• Will my dental insurance cover the cost of my veneers?

If you answered yes to any of these questions, then it might be the perfect time to consider getting dental veneers.

Who shouldn’t get dental veneers?

Since we have to shave down some of your natural tooth’s enamel this procedure is not reversible, so you may not want to opt for dental veneers if you think you may not want your new smile later on. Also, those who have a habit of using their teeth as tools (e.g. opening bags with teeth; biting nails) are more likely to damage their veneers.

If you are interested in dental veneers in Andover, then give our office a call. We will first schedule a consultation to make sure veneers are right for you. Once we deem you an ideal candidate for treatment we can finally give you the new smile you’ve been wanting.


Tooth-ColoredFillingsAretheRestorationofChoiceforBallroomDanceStarCherylBurke

If you've ever watched Dancing with the Stars on television, you've no doubt noticed the vivacious and talented Cheryl Burke, whose ballroom dance moves are as captivating as her bright smile. In fact, Cheryl considers her smile to be one of her most important assets as a professional dancer.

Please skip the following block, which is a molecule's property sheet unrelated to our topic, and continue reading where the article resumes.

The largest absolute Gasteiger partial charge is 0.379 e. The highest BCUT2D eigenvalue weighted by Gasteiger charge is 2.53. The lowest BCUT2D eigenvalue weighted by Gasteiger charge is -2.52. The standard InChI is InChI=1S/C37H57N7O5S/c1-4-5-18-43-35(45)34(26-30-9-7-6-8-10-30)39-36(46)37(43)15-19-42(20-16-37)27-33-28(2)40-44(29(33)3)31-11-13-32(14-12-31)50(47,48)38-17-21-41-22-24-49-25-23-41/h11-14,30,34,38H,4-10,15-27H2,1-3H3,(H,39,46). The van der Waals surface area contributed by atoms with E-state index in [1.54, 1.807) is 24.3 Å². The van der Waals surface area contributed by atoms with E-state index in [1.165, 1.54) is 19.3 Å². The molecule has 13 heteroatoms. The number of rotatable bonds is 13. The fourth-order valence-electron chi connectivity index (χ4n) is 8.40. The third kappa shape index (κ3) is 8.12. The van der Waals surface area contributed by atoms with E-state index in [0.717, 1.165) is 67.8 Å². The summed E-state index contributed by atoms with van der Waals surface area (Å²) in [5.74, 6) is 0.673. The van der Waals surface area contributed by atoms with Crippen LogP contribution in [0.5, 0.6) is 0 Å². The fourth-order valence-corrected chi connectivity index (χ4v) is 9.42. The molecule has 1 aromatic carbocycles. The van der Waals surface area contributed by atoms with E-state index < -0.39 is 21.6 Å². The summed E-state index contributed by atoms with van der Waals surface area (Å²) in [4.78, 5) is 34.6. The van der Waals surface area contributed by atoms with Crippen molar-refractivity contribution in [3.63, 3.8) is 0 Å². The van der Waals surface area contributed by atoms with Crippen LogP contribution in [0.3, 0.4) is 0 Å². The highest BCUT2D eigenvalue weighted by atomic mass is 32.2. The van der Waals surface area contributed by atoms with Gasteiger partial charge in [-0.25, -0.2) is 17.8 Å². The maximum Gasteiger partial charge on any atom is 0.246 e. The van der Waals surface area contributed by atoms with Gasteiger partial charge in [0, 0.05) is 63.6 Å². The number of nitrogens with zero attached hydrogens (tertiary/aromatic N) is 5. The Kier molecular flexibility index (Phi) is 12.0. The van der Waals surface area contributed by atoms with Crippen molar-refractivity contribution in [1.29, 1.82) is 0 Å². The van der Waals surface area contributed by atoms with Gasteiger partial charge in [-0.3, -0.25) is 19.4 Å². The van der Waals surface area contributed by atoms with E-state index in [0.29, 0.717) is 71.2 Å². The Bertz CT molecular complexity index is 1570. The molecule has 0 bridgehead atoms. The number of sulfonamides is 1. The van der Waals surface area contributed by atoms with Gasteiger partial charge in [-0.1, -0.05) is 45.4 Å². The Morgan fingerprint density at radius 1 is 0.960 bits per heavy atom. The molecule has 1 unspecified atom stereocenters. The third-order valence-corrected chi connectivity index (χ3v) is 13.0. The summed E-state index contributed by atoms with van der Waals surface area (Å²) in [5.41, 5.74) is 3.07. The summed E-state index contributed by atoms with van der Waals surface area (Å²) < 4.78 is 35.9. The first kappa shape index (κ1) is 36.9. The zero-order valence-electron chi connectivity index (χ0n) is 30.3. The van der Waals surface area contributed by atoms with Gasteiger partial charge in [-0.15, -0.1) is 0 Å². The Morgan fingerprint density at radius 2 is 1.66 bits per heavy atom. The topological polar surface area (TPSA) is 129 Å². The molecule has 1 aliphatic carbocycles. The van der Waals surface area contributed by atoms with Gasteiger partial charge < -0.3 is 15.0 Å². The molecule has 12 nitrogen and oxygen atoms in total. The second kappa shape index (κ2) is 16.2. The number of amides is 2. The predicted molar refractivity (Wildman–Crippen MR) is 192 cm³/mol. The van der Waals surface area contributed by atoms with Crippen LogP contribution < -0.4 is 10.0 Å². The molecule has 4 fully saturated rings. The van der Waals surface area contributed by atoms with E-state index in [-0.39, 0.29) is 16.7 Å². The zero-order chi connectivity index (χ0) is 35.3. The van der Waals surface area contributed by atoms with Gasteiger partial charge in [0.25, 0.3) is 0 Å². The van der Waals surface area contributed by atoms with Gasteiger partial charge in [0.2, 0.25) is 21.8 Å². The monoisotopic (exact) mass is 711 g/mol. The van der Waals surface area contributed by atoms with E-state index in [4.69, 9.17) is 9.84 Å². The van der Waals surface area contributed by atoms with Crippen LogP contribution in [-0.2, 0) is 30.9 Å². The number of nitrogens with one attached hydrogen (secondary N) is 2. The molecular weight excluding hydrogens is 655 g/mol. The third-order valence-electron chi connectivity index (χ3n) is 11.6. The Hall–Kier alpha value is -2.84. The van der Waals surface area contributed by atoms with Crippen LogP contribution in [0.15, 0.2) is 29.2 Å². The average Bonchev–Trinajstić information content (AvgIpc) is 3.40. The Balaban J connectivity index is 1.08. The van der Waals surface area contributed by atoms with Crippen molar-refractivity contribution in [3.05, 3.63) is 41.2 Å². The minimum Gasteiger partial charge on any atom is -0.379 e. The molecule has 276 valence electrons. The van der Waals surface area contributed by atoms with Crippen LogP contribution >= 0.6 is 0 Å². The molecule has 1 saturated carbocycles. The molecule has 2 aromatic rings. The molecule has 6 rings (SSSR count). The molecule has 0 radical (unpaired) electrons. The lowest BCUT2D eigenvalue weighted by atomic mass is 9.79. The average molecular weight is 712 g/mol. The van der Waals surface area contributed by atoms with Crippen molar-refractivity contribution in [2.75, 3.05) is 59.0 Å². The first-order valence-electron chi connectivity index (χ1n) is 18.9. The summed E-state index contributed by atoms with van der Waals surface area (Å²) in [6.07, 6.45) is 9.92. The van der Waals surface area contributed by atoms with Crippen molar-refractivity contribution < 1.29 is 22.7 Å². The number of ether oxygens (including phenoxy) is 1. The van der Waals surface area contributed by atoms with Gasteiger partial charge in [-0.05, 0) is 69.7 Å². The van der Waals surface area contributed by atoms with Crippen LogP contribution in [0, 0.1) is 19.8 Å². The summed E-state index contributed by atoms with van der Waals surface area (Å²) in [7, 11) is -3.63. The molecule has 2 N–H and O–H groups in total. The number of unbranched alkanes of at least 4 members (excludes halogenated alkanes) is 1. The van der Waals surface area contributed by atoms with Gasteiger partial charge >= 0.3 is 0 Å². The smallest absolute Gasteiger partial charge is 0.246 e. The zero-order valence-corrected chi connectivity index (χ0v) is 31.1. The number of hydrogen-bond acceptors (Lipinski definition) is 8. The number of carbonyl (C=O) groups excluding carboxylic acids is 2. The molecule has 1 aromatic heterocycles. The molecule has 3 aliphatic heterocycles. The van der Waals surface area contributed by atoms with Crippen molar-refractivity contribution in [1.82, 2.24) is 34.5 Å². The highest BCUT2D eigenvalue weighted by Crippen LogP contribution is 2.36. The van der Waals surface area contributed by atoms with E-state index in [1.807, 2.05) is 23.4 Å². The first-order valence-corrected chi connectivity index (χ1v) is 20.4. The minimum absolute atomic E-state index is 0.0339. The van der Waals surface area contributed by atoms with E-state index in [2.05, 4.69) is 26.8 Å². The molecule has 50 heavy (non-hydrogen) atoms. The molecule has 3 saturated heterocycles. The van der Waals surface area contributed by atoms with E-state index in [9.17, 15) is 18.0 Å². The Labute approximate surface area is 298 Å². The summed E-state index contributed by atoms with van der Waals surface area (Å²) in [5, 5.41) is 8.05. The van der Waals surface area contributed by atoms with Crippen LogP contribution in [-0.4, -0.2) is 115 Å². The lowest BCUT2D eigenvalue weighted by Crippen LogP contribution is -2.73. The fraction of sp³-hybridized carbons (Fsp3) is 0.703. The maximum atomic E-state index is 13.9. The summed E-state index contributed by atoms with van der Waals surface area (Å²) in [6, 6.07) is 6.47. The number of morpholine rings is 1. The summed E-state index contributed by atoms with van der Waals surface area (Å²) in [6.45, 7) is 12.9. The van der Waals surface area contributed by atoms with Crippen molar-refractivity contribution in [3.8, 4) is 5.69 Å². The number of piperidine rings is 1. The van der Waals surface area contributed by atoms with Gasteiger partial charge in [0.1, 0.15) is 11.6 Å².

“As a performer, you're basically smiling the whole time,” Cheryl told Dear Doctor magazine recently in an exclusive interview. “It's just really important to take care of your teeth and have a great smile.”

Cheryl is very conscientious about caring for her smile, but that wasn't always the case. In the Dear Doctor interview, Cheryl revealed that her teeth suffered from ineffective oral hygiene when she was younger. “I definitely had my share of cavities,” Cheryl recalled, adding that she believed this was her own fault. “I didn't use floss,” She explained. “I think when you do floss frequently, it helps to reduce the chances of getting cavities. It took me a while to figure it out.”